The Muslims have many celebrations throughout the year with significant meanings. Between the different sects of Islam, there are 18 different celebrations that show that faith and are held publicly.
In the OT, people of God learned to express their relatedness to God, on a national level, in the context of festivals as well. The weekly ‘Sabbath day of complete rest, an official day for holy assembly’ (Leviticus 23:3) was to show among human beings the pattern of activity and rest belonging to their Creator —
“Remember that you were once slaves in Egypt, but the Lord your God brought you out with his strong hand and powerful arm. That is why the Lord your God has commanded you to rest on the Sabbath day.” – Deuteronomy 5:15
The OT Sabbath was far removed from the later Islamic concept of yawm al-juma (Friday) when, once prayers said, business may resume. The Sabbath was primarily a feast day, focused on the Lord.
Six major festivals defined Israelites – offerings brought to the Lord – and different aspects of Yahweh’s dealings with them remembered.
The OT insists that such festival devotion only has validity if it expresses a continuing relationship with the living God. Yahweh shouted His opposition to the very festivals He had inaugurated —
“I hate all your show and pretense—
the hypocrisy of your religious festivals and solemn assemblies.
I will not accept your burnt offerings and grain offerings.
I won’t even notice all your choice peace offerings.” – Amos 5:21-22
The festivals were part of a cycle of ritual, expressing relationship between Yahweh and His people. when those people lost their relatedness to God, the rituals became farcical, meaningless and even sinful.
The Church emerging in the NT certainly knew some ritual festivals. The four Gospel writers recorded that Jesus as crucified and rose again from the dead on the first day of the week. Consequently, the believers felt it important to gather for worship on the first day of every week. The aged John on Patmos distinguished the Lord’s Day from other days in his imprisonment there.
The Jewish Christian churches maintained and observance of the Torah and the Sabbath, while the Gentile Christian churches ignored the Sabbath commandment, considering it no longer binding. Their case for dropping the Sabbath celebration – argued by Paul himself and eventually the Christian community parted – on a large-scale – from the synagogue on this very question.
Worship on the Lord’s Day focused in unity and joy on Jesus’ resurrection. It sometimes involved a love feast, as well as a sharing of bread and cup remembering Jesus’ death.
Early on, the apostles invested some of the traditional Jewish feasts with new meaning. The Feast of Passover and Pentecost especially gave new significance as memorials of the death of Jesus and of the giving of the Holy Spirit.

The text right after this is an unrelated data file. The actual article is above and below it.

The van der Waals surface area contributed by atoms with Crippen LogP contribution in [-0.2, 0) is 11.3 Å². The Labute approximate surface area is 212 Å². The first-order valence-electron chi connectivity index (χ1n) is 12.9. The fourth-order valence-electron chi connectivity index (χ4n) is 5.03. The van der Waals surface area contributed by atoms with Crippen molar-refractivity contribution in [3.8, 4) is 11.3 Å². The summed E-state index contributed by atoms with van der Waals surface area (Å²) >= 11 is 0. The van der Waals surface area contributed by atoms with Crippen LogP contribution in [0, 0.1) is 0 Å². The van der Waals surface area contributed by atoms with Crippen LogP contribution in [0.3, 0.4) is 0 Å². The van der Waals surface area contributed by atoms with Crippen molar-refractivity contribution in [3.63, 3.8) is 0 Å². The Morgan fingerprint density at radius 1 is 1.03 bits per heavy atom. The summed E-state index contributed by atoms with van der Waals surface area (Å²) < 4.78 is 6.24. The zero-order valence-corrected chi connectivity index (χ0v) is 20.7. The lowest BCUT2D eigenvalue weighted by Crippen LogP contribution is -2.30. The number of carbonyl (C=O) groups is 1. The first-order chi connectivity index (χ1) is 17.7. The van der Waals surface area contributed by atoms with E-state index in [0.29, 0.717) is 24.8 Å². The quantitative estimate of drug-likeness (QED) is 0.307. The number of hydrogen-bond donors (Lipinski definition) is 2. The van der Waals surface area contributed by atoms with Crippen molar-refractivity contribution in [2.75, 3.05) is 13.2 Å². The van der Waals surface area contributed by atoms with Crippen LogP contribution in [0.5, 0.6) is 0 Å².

As the gospel message carried with power among the pagans, Christian rites widely replaced pre-Christian rites. Unfortunately, that also opened the way for pagan meanings and functions to infiltrate faith and become part of the official devotional rituals of Christendom.
An equal adulteration has perhaps affected development of the Islamic faith. Naturally, it is with the immediate needs of their everyday lives that concern many Muslims, and festivals offer opportunities for seeking answers to those needs.
Contemporary Orthodox Christian witness among Muslim neighbours is important to note here. The annual festival in which Middle-Eastern Christians invest the most significance is not the December or January Christmas rite, but Holy Week. For them, Palm Sunday, Maundy Thursday, Good Friday, Holy Saturday and Easter Sunday are the peak of the yearly cycle. In some situations, it is those days that command a holiday for Christians even in majority Muslim societies. The concentrations upon risen life, linked often to a church lectionary that proceeds through a martyrs’ year, points to a relationship with God that looks at neither special birth nor special death as the last word, but a resurrection. In renewed festival devotion, centred on a living Christ, there exists a channel for exciting witness to those who affirm, in their own religious festivals, their need of powerful help in life.
By contrast, Western Christianity’s concentration upon Christmas as the major religious festival of the year (significant though the Incarnation was) has tended to minimise the distinctiveness of that festival’s witness to Muslims. The Western celebration of Christmas is so largely compromised by incorporation of many irrelevant pagan elements that the wonder of the Incarnation is all but lost. Are Western missionaries to Muslims willing to forego many of the traditional embellishments of their Christmas celebration in an agreement to their Eastern brothers and sisters that ‘resurrection’ must become the last word?
Where Easter and Pentecost find dynamic expression in everyday community living, there is found a possibility to introducing ordinary, needy Muslims to the divine subject of Easter and Pentecost. Christ the risen King, giver of the Spirit, is the Lord who is present in His people. Festival devotion that celebrates such presence holds forth a message of hope in its own very rejoicing.